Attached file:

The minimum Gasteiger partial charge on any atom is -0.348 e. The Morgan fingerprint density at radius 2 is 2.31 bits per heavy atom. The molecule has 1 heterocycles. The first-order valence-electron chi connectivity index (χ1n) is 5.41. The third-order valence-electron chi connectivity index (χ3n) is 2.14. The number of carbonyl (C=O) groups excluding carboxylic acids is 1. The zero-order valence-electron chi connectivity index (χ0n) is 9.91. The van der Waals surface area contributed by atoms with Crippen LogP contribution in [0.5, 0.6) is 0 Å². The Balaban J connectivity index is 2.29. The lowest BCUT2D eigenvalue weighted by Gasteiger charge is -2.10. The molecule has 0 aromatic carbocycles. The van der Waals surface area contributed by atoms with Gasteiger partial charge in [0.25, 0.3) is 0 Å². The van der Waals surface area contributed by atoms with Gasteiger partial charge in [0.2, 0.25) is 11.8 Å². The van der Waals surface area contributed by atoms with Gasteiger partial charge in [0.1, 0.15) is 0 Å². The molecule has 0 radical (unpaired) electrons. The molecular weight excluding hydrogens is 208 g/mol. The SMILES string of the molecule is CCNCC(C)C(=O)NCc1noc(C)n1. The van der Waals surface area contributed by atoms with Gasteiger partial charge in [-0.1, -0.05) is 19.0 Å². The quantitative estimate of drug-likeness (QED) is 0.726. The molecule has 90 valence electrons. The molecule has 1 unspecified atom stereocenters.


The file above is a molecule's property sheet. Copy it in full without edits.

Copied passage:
The minimum Gasteiger partial charge on any atom is -0.348 e. The Morgan fingerprint density at radius 2 is 2.31 bits per heavy atom. The molecule has 1 heterocycles. The first-order valence-electron chi connectivity index (χ1n) is 5.41. The third-order valence-electron chi connectivity index (χ3n) is 2.14. The number of carbonyl (C=O) groups excluding carboxylic acids is 1. The zero-order valence-electron chi connectivity index (χ0n) is 9.91. The van der Waals surface area contributed by atoms with Crippen LogP contribution in [0.5, 0.6) is 0 Å². The Balaban J connectivity index is 2.29. The lowest BCUT2D eigenvalue weighted by Gasteiger charge is -2.10. The molecule has 0 aromatic carbocycles. The van der Waals surface area contributed by atoms with Gasteiger partial charge in [0.25, 0.3) is 0 Å². The van der Waals surface area contributed by atoms with Gasteiger partial charge in [0.2, 0.25) is 11.8 Å². The van der Waals surface area contributed by atoms with Gasteiger partial charge in [0.1, 0.15) is 0 Å². The molecule has 0 radical (unpaired) electrons. The molecular weight excluding hydrogens is 208 g/mol. The SMILES string of the molecule is CCNCC(C)C(=O)NCc1noc(C)n1. The van der Waals surface area contributed by atoms with Gasteiger partial charge in [-0.1, -0.05) is 19.0 Å². The quantitative estimate of drug-likeness (QED) is 0.726. The molecule has 90 valence electrons. The molecule has 1 unspecified atom stereocenters.